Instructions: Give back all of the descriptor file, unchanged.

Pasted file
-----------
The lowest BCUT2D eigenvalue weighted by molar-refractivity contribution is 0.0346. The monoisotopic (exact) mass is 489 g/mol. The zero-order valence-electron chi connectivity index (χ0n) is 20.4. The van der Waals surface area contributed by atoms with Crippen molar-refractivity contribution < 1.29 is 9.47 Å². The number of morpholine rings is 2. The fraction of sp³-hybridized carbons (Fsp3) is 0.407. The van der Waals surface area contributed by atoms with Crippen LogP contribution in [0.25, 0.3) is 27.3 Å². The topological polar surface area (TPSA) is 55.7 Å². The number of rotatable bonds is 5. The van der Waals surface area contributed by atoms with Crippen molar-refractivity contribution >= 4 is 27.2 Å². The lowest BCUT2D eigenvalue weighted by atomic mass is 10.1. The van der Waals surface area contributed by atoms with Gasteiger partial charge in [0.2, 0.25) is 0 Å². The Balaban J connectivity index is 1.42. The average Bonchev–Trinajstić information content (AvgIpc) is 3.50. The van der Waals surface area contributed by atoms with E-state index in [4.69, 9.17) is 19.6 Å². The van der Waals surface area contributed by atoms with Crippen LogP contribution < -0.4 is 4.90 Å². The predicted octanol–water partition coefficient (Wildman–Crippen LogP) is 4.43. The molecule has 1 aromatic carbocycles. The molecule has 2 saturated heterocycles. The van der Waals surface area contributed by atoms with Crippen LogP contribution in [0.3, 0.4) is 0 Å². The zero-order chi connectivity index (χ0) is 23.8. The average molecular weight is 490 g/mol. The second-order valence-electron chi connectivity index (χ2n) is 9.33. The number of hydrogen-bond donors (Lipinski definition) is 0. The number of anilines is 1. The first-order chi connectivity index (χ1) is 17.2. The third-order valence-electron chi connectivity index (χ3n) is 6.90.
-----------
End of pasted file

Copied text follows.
The lowest BCUT2D eigenvalue weighted by molar-refractivity contribution is 0.0346. The monoisotopic (exact) mass is 489 g/mol. The zero-order valence-electron chi connectivity index (χ0n) is 20.4. The van der Waals surface area contributed by atoms with Crippen molar-refractivity contribution < 1.29 is 9.47 Å². The number of morpholine rings is 2. The fraction of sp³-hybridized carbons (Fsp3) is 0.407. The van der Waals surface area contributed by atoms with Crippen LogP contribution in [0.25, 0.3) is 27.3 Å². The topological polar surface area (TPSA) is 55.7 Å². The number of rotatable bonds is 5. The van der Waals surface area contributed by atoms with Crippen molar-refractivity contribution >= 4 is 27.2 Å². The lowest BCUT2D eigenvalue weighted by atomic mass is 10.1. The van der Waals surface area contributed by atoms with Gasteiger partial charge in [0.2, 0.25) is 0 Å². The Balaban J connectivity index is 1.42. The average Bonchev–Trinajstić information content (AvgIpc) is 3.50. The van der Waals surface area contributed by atoms with E-state index in [4.69, 9.17) is 19.6 Å². The van der Waals surface area contributed by atoms with Crippen LogP contribution < -0.4 is 4.90 Å². The predicted octanol–water partition coefficient (Wildman–Crippen LogP) is 4.43. The molecule has 1 aromatic carbocycles. The molecule has 2 saturated heterocycles. The van der Waals surface area contributed by atoms with Crippen LogP contribution in [0.3, 0.4) is 0 Å². The zero-order chi connectivity index (χ0) is 23.8. The average molecular weight is 490 g/mol. The second-order valence-electron chi connectivity index (χ2n) is 9.33. The number of hydrogen-bond donors (Lipinski definition) is 0. The number of anilines is 1. The first-order chi connectivity index (χ1) is 17.2. The third-order valence-electron chi connectivity index (χ3n) is 6.90.